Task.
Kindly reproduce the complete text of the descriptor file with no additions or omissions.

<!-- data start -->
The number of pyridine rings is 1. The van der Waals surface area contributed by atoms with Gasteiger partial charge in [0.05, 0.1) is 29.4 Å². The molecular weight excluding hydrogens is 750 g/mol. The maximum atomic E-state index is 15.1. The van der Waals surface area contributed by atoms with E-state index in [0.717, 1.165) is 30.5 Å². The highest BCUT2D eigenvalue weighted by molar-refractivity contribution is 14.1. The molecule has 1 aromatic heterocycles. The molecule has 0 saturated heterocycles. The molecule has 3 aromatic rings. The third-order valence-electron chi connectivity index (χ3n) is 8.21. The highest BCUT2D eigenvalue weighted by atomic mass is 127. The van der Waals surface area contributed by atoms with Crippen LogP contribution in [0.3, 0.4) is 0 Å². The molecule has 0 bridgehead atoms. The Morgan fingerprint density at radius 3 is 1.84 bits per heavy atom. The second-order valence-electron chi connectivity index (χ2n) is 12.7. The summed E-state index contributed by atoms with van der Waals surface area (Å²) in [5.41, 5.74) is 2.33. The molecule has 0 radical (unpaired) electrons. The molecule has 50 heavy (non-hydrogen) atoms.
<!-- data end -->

The number of pyridine rings is 1. The van der Waals surface area contributed by atoms with Gasteiger partial charge in [0.05, 0.1) is 29.4 Å². The molecular weight excluding hydrogens is 750 g/mol. The maximum atomic E-state index is 15.1. The van der Waals surface area contributed by atoms with E-state index in [0.717, 1.165) is 30.5 Å². The highest BCUT2D eigenvalue weighted by molar-refractivity contribution is 14.1. The molecule has 1 aromatic heterocycles. The molecule has 0 saturated heterocycles. The molecule has 3 aromatic rings. The third-order valence-electron chi connectivity index (χ3n) is 8.21. The highest BCUT2D eigenvalue weighted by atomic mass is 127. The van der Waals surface area contributed by atoms with Crippen LogP contribution in [0.3, 0.4) is 0 Å². The molecule has 0 bridgehead atoms. The Morgan fingerprint density at radius 3 is 1.84 bits per heavy atom. The second-order valence-electron chi connectivity index (χ2n) is 12.7. The summed E-state index contributed by atoms with van der Waals surface area (Å²) in [5.41, 5.74) is 2.33. The molecule has 0 radical (unpaired) electrons. The molecule has 50 heavy (non-hydrogen) atoms.